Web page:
One (Wo)man’s Trash
Unearthing valuable data from ancient dumps
Carla Hadden, CAIS’s newest post-doc, gestures to a large, boldly colorful painting of her favorite animal: a lightning whelk. It is the kind of elongated, spiral snail shell that beachgoers covet, and while working on her dissertation, Carla collected hundreds of them, making use of the abundant meat to cook tasty-sounding whelk fritters. She even sent me the recipe.
“I never felt more connected to the people I’m studying than when I was out in this big bay in waste-deep water [collecting shells], and I look around and kids are doing the same thing with their parents. And I imagine this is what life might have been like,” Carla said.
She is referring to the people of the gulf coast who lived in the late Woodland Period about 1000 years ago. At the heart of things, Carla is an archaeologist. She first came to the Center for Applied Isotope Studies (CAIS) as a grad student learning the ins and outs of radiocarbon dating.
“I loved it. So I found every opportunity I could to come back here. They couldn’t shake me after that,” Carla said.
A self-proclaimed coastal girl, Carla strives to debunk the belief that ancient people of the coast were inferior to the agricultural communities of the continent’s interior. To someone who grew up on the Atlantic seaboard, the notion that coastal bands lived a hand-to-mouth backwater existence was absurd. Now a post-doc at CAIS, Carla has the opportunity to expose that theory. Through field research, lab analyses, and method development, her work contributes to a more complete understanding of the relationship between humans of the gulf coast and their environment.
Working primarily in the Weeden Island culture area, Carla sifts through shell middens, which essentially amount to ancient garbage dumps. These rich resources of pottery sherds, fish bones, and oyster shells hold pieces to the puzzle of what life was like for the people who left them there. Although the sheer number of shells contained in middens poses a serious logistical challenge, Carla is up to the task. An important part of her work at CAIS involves engineering more efficient methods to extract data from these shells. With better data, CAIS can build better coastal chronologies, which have significant implications for our understanding of ‘complex’ societies.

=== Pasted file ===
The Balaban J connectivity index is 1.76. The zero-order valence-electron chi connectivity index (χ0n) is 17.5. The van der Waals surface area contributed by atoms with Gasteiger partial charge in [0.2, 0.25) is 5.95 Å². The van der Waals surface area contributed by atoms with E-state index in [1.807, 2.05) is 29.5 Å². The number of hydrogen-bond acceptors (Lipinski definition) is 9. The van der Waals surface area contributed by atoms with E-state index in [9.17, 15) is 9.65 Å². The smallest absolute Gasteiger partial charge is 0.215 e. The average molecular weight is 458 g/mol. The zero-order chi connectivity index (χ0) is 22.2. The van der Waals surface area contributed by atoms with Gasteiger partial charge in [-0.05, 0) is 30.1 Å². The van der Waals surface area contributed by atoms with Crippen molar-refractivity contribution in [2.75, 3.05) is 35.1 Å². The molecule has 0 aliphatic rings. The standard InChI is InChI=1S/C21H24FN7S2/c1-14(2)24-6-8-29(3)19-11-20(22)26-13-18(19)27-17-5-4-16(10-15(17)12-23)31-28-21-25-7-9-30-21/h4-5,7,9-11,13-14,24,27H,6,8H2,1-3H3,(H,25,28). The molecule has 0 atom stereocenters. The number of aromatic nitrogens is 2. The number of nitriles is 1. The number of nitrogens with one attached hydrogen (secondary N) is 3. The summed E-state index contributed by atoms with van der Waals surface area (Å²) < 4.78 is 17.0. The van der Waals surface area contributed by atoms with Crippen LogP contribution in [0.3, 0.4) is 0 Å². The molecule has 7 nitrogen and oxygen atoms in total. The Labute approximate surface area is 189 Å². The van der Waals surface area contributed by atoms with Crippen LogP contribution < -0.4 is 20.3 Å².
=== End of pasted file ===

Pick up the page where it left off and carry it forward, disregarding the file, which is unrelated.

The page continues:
“It was previously thought that you only get cultural complexity when you get agriculture,” Carla said.
But geochemcial analyses of shells from the Weeden Island culture area show that people were not aimlessly wandering in search of food. They were in a given place collecting oysters and catching fish every season of the year. The findings contribute to mounting evidence demonstrating that these people were complex hunter-gatherers; that is, they were sedentary, hierarchical societies whose access to rich natural resources rendered agriculture unnecessary.
In addition to exposing the myth of the backwater coastal peoples, coastal chronologies provide a stark contrast between human-environmental interactions now versus 500–1000 years ago.
“What my research has shown is that people were sustainably exploiting the environment until the period of industrial-commercial techniques,” Carla said.
Thousands of years ago, people living on the coast became a critical part of the food web, impacting marine ecosystems, and changing the relative abundance from taxa to taxa. By analyzing fish bones and shells found in shell middens, Carla starts to put together a timeline that compares which species people were catching and in what volumes these species were caught over time.
The comparison is alarming. Although fisheries began declining thousands of years ago, the rate of change was so slow it would have been imperceptible in an individual lifetime. That is no longer the case.
Recall the food chain, which consists of trophic levels. Very simply put, larger, carnivorous consumers are found in upper trophic levels, and the smaller organisms on which they feed make up lower levels. The point at which humans are fishing in the trophic cascade indicates the health of the ecosystem. Initially, people will fish at the top and work their way down the food web as resources are depleted. ‘Fishing down the food-web’ is a warning sign that the fisheries are in decline. In fact, during the past century or so, the rate of decline has accelerated to the point that people are noticing it in their lifetime.
“The oceans are in trouble,” Carla said, “They’re seriously in trouble.”
In the wake of this catastrophe and the scramble to correct it, Carla believes that it is imperative to turn to history for guidance. We may not be able to reset things to the way they were prior to the steepened rate of change, but Carla thinks we can use the data of the past as a baseline to make better decisions on how to manage the fisheries moving forward. Without coastal chronologies, there is not baseline.
Beyond the urgency of the fisheries problem, passion of and love for the coast spurs Carla’s work. In that way, she’s lucky.
“I just want to better understand how people dealt with coastal life. It is a great place for people to live and settle and for populations to grow. Anything to do with the coast, I’m into it,” Carla said.
Currently, Carla and CAIS director Jeff Speakman are working on a project with the Smithsonian. The team seeks to evaluate pollution levels in the Chesapeake Bay by comparing concentrations of heavy metals found in oyster shells.